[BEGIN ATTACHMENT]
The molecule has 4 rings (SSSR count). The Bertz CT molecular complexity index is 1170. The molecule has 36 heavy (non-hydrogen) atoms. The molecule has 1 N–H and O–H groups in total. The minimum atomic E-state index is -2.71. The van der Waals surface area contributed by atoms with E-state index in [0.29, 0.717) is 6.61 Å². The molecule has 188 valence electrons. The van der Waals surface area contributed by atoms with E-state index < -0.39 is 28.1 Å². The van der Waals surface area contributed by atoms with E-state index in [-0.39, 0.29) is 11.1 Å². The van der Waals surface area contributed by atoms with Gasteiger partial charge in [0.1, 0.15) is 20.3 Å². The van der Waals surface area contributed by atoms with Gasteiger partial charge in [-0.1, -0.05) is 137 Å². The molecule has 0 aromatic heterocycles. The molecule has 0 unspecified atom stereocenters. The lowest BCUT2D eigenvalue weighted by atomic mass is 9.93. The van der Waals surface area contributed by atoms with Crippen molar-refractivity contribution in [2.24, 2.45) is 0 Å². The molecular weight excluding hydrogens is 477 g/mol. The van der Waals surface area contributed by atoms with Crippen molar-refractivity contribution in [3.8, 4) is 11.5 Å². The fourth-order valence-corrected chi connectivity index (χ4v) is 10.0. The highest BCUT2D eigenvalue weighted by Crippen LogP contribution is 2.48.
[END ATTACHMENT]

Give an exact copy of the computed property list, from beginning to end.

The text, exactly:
The molecule has 4 rings (SSSR count). The Bertz CT molecular complexity index is 1170. The molecule has 36 heavy (non-hydrogen) atoms. The molecule has 1 N–H and O–H groups in total. The minimum atomic E-state index is -2.71. The van der Waals surface area contributed by atoms with E-state index in [0.29, 0.717) is 6.61 Å². The molecule has 188 valence electrons. The van der Waals surface area contributed by atoms with E-state index < -0.39 is 28.1 Å². The van der Waals surface area contributed by atoms with E-state index in [-0.39, 0.29) is 11.1 Å². The van der Waals surface area contributed by atoms with Gasteiger partial charge in [0.1, 0.15) is 20.3 Å². The van der Waals surface area contributed by atoms with Gasteiger partial charge in [-0.1, -0.05) is 137 Å². The molecule has 0 aromatic heterocycles. The molecule has 0 unspecified atom stereocenters. The lowest BCUT2D eigenvalue weighted by atomic mass is 9.93. The van der Waals surface area contributed by atoms with Crippen molar-refractivity contribution in [2.24, 2.45) is 0 Å². The molecular weight excluding hydrogens is 477 g/mol. The van der Waals surface area contributed by atoms with Crippen molar-refractivity contribution in [3.8, 4) is 11.5 Å². The fourth-order valence-corrected chi connectivity index (χ4v) is 10.0. The highest BCUT2D eigenvalue weighted by Crippen LogP contribution is 2.48.